Using Informatics to Help Improve Clinical Care.
Clinical informatics, the science of how to use data, information, and knowledge to improve human health and the delivery of health care services, plays an integral role at Children’s and Emory. Dr. Evan Orenstein’s passion to use electronic health record design to help improve clinical care started during his residency. He says he became interested in clinical informatics because of the likable features in the electronic health record he was using, but he felt some frustration with it at the same time.
“There were several areas where I felt the electronic health record helped me take better care of patients. Guidelines and order sets had been built out in ways that mapped very well to how I was thinking of patients. As an example, it would help me think of complications for certain diseases. It became routine for me to order certain sets of antibiotics for certain diseases, and it helped me tailor my treatments. On the other hand, I had some frustrations where I felt like I was double documenting many pieces of information. I felt this electronic health record had a surprisingly large influence on the care we provided and how we thought clinically about the patients, so I want to make it better for those reasons.”
Dr. Orenstein’s research process in clinical informatics starts when a clinical stakeholder notices a quality or safety issue. Dr. Orenstein and his team work to address these issues by using a combination of analytics and qualitative work, observing the workflows where these problems happen, and gathering data. Let’s look at flu vaccine distribution as an example. These are questions a hospital may want to know: How many eligible kids are we seeing? What proportion of them are getting the flu vaccine? Where does the ball get dropped? Dr. Orenstein wants to help design a system that automatically shows who the eligible patients are and present that in the workflow, so physicians and nurses will remember to give the flu vaccine to eligible patients and have all the information they need to make good decisions about their patient’s health.
Clinical informatics has grown significantly in particular through electronic health records. Dr. Orenstein says over 90% of health systems with more than 100 beds use electronic health records. Most organizations are moving towards greater investment in clinical informatics to ensure clinical experts are involved in electronic health record design.
These are some of the projects involving informatics that have been completed by Dr. Orenstein and his team and are currently being used: Increasing influenza vaccination rates, reducing medication errors in ketogenic diet patients, improving antibiotic stewardship in the neonatal intensive care unit, improving the use of guidelines for common pediatric diseases (e.g. asthma, musculoskeletal infections), and identifying patients who have metabolic diseases when they show up to the Emergency Department looking healthy, but are at risk for decompensating quickly.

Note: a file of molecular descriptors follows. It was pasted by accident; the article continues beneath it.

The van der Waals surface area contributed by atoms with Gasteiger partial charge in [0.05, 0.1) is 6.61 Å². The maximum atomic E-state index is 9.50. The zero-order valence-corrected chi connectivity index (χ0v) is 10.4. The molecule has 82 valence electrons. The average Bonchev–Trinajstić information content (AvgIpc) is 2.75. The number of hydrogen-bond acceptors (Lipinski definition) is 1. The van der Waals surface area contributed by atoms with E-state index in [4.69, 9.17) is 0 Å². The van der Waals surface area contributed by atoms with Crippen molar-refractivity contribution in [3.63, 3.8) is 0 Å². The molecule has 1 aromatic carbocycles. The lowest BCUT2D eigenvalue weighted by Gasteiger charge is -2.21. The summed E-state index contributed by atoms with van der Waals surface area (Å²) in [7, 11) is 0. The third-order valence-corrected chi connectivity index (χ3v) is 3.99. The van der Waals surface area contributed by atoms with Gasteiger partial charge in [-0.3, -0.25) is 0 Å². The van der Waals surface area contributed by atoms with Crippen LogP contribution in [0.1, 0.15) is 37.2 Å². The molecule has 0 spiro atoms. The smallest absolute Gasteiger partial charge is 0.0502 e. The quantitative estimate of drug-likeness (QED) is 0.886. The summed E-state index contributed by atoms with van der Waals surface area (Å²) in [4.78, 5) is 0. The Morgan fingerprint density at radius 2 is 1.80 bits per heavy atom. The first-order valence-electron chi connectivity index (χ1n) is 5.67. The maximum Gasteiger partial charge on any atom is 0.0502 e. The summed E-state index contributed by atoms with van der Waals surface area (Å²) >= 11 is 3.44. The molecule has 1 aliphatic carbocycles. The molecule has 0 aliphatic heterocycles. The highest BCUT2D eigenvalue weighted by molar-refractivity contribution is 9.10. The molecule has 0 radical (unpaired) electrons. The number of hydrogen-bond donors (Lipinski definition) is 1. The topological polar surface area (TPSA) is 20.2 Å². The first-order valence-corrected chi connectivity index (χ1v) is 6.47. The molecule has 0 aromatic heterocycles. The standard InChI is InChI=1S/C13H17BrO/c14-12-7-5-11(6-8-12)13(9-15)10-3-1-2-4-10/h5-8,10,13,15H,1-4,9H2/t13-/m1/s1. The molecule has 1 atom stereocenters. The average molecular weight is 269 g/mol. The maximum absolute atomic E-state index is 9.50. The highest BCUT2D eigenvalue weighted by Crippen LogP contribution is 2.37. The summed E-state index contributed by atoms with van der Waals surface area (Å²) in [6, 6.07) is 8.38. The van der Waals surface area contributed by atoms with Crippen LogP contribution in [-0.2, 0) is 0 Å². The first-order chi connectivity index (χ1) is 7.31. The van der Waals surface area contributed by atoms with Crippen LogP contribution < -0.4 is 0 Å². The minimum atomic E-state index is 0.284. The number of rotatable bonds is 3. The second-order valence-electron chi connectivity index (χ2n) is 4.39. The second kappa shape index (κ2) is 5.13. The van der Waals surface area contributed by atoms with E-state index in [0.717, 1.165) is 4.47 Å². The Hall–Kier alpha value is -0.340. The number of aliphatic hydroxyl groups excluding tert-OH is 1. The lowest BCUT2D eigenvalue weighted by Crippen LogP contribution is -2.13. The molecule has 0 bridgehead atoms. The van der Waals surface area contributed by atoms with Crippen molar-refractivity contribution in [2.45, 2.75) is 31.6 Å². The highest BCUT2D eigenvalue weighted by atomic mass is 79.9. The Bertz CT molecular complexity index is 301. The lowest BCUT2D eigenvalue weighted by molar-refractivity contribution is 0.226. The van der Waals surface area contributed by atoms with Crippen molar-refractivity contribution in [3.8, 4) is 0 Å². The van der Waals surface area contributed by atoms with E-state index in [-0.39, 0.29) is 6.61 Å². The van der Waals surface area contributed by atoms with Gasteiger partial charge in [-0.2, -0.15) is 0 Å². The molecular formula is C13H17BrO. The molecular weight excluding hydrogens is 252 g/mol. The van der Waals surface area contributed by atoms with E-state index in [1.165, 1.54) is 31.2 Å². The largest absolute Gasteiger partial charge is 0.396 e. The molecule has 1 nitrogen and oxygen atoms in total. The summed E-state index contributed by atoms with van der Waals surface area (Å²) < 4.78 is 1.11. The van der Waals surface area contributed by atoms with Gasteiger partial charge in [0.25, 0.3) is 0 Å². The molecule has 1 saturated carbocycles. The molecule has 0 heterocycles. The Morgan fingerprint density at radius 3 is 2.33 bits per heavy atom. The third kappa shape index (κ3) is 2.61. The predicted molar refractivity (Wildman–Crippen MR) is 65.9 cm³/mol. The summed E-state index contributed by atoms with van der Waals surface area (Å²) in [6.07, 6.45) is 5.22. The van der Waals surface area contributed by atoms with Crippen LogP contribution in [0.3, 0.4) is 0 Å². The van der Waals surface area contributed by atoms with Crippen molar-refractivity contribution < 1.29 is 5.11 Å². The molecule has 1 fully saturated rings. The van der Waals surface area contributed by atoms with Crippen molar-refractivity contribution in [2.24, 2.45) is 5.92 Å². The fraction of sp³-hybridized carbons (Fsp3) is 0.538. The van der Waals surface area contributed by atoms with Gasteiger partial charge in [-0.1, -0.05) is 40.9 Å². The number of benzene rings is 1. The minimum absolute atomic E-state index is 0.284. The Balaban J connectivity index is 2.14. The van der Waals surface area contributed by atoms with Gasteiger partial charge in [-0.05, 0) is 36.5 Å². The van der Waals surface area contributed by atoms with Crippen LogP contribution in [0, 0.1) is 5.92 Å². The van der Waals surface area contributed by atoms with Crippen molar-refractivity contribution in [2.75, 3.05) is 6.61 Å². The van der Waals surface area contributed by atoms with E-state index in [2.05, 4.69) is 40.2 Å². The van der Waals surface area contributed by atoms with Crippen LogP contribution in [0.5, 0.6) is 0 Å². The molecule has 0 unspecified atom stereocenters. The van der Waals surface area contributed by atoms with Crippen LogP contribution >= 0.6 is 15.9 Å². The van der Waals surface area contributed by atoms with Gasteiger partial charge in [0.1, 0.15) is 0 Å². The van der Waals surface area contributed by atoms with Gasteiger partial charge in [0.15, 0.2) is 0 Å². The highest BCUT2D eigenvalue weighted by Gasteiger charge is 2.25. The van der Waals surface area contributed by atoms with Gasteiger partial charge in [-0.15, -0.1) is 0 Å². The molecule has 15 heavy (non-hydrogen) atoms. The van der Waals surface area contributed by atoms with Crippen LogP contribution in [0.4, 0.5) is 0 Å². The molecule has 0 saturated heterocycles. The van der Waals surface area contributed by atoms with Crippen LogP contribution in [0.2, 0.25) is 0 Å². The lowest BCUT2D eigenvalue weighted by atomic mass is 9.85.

On average, it takes three to six months to really understand each process, develop a plan, and implement it. It generally takes another three to six months to determine if the electronic health record design really leads to the intended improvements. Since Dr. Orenstein started this research in 2018, there are around ten projects in production that demonstrate improved outcomes, two publications, and five manuscripts in progress. This work is funded by Children’s, National Library of Medicine ($225,000 grant), Agency for Healthcare Research and Quality (R03 for $100,000), and the National Blood Foundation ($75,000).
What’s next for this research? On the internal side, Dr. Orenstein would like to scale it up at Children’s. Whenever there’s quality and safety problems, the team tries getting human factor engineering into their design process. Another goal is to do more scientific implementations. Dr. Orenstein says, “we are blessed with hospitals that are similar to each other, but also different… one goal is to move to a model where we pull data automatically in all the areas where we might implement a change, but we actually implement in stages. By implementing in stages, we can compare our performance in places where we intervened to places we haven’t intervened or within the place we intervened before and after.”
On the external side, Dr. Orenstein hopes to develop innovative designs with partners at Children’s, identify what works and what does not, and then scale up by involving colleagues at other institutions to have a larger impact on patient outcomes.
Beyond the research, Dr. Orenstein says he’s excited that trainees get to learn about informatics. “I’m most excited about the education side. Clinical informatics is a route for fellows and residents to be more effective in their clinical research and quality improvement work. I’m proud we developed an elective in clinical informatics. We’ve had 16 participants in our first year and a half. We also now have a physician builder program where physicians are learning how to build new things in electronic health records and they get to learn about analytics. I want to expand the number of people with these skills who can go on to have a greater impact on children’s health.”